For all hydrangea propagation, start all cuttings in pots and either pot them on or plant in the garden at the beginning of their third year.

Taking hydrangea cuttings is really easy and you can expect at least an 80% success rate – although some species are easier than others.

H. macrophylla, H. macrophylla ssp. serrata, H. paniculata, H. heteromalla, H. involucrata – All very easy. Just take a main growing stem, about 8cms, (not a side shoot) with 3 pairs of leaves. Trim off the two lower pairs of leaves, cut the stem immediately through the lower leaf node, dip the cut stem in rooting hormone powder and place in a good, damp potting compost. Keep humid by using a soda bottle. Keep the soda bottle in place for 4 or 5 weeks, by which time the cutting should be rooted. No need to water during this time as the soda bottle prevents any moisture loss. These cuttings can be taken from May to September – maybe even later if you can provide bottom heat (heating mats).

H. arborescens (including popular cultivars ‘Annabelle’ and ‘Grandiflora’) – In May or June take a runner (whilst still small), and pot up. No hormone powder necessary. Again, I find it helps to use the soda bottle. You should get 100% success rate.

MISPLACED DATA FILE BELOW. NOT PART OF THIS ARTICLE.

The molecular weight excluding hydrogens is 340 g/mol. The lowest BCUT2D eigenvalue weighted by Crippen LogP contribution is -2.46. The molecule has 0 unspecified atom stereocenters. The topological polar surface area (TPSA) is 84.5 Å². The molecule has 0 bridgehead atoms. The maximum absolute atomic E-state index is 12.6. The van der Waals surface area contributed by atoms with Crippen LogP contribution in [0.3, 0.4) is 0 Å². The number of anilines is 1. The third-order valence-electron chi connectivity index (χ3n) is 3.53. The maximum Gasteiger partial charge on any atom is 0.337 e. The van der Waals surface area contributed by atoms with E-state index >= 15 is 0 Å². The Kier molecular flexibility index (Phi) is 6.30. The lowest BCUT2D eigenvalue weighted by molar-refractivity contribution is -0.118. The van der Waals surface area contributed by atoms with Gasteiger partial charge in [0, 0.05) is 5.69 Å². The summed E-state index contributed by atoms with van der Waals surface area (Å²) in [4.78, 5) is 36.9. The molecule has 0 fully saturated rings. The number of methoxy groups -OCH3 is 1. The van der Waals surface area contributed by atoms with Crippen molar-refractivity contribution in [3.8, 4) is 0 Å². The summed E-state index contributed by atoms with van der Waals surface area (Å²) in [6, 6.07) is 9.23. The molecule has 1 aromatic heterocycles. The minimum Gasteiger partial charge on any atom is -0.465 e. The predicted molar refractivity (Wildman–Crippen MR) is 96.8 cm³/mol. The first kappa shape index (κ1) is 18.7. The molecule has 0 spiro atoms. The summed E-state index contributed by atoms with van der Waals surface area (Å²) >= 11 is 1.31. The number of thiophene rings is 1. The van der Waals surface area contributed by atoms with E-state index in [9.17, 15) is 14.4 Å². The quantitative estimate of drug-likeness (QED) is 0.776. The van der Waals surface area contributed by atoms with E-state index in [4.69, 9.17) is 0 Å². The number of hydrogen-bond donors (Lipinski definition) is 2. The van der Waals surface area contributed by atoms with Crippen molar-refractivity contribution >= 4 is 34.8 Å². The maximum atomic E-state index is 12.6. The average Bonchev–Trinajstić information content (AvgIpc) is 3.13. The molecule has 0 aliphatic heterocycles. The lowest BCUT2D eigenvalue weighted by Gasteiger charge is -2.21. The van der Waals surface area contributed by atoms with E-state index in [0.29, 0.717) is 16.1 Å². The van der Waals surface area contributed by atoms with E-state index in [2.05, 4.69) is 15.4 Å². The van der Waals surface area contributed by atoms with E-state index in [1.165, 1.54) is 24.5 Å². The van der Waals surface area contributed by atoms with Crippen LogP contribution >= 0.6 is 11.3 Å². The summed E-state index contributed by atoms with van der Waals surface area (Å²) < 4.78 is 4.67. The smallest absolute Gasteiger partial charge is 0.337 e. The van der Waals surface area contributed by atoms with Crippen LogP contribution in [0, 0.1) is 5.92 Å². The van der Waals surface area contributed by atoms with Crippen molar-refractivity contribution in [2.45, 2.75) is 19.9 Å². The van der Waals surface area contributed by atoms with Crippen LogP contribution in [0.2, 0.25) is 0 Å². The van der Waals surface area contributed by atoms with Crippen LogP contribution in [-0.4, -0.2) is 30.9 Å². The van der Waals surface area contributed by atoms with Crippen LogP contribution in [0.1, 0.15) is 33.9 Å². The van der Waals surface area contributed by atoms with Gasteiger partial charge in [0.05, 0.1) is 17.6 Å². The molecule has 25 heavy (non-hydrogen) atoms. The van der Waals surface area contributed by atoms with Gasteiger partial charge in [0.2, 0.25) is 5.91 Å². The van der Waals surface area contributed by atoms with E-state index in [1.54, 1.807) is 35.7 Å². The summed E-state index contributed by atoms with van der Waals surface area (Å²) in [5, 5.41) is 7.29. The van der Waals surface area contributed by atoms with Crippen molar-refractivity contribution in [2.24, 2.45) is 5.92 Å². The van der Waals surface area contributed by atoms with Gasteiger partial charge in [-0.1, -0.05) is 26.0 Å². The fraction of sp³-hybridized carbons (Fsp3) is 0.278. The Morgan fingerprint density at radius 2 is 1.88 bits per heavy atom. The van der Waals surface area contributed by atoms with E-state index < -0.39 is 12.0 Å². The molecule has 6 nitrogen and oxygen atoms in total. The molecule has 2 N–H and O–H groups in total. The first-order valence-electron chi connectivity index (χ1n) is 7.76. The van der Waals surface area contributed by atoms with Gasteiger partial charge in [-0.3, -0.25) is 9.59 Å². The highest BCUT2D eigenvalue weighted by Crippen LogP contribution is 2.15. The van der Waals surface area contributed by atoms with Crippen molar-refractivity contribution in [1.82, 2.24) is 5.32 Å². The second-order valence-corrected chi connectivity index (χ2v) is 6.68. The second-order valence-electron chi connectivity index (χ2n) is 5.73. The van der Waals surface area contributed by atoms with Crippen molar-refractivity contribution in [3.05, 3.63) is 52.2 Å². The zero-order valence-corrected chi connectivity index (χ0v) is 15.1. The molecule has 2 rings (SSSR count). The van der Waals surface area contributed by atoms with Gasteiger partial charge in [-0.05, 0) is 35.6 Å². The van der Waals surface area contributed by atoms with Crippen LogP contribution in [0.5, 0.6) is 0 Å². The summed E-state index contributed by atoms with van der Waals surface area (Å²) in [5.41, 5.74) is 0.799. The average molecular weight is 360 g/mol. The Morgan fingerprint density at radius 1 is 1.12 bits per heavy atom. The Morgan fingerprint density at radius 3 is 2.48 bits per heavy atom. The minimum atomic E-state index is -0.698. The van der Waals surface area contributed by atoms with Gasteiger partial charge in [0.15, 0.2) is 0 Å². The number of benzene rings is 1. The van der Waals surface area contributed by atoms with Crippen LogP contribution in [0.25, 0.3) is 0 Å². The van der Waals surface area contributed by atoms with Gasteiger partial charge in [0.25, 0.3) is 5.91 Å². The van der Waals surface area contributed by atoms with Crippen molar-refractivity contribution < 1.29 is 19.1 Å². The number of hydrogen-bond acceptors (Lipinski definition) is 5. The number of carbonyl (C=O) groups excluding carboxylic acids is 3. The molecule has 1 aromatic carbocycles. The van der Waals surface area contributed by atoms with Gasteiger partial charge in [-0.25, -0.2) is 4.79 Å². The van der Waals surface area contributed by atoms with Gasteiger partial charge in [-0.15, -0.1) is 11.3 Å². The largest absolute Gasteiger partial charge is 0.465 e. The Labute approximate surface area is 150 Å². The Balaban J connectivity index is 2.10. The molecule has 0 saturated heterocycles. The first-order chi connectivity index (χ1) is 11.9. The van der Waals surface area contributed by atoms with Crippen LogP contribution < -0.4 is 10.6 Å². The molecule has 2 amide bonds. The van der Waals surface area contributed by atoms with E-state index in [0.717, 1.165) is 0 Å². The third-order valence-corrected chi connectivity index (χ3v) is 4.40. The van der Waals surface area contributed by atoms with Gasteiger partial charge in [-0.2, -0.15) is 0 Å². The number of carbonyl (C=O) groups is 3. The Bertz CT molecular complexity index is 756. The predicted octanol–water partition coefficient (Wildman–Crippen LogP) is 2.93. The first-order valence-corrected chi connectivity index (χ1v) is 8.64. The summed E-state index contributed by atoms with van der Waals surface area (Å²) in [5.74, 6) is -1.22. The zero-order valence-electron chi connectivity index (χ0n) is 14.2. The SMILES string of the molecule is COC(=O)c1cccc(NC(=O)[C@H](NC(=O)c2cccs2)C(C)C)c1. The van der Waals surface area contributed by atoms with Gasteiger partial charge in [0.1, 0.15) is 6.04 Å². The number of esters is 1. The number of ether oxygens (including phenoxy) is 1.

H. petiolaris, H. integrifolia, H. seemannii, H. anomala ssp. petiolaris var. ovalifolia (climbing hydrangeas) – Very easy, just like taking a cutting of English Ivy. Find a piece with signs of aerial roots beginning to grow. Separate it from the parent plant and pot it up. No hormone powder necessary, no soda bottles necessary. If you direct growth along the ground it will self-layer, – then you can just chop it up and pot it up. You should get 100% success rate.

H. aspera, H. quercifolia – These are much more difficult and I only get a 20% success rate – or lower! The problem is that they do not appreciate being kept humid, so don’t use the soda bottle method. This creates the problem of keeping them slightly moist but avoiding them rotting. They are slow to establish roots. June and July are the best months.

For all the cuttings I take in May-August I do not use the greenhouse.

It is possible to take hardwood cuttings in the winter, but the success rate is so much lower.

~ ~ Know your plant names so that you can apply the correct propagation methods ~ ~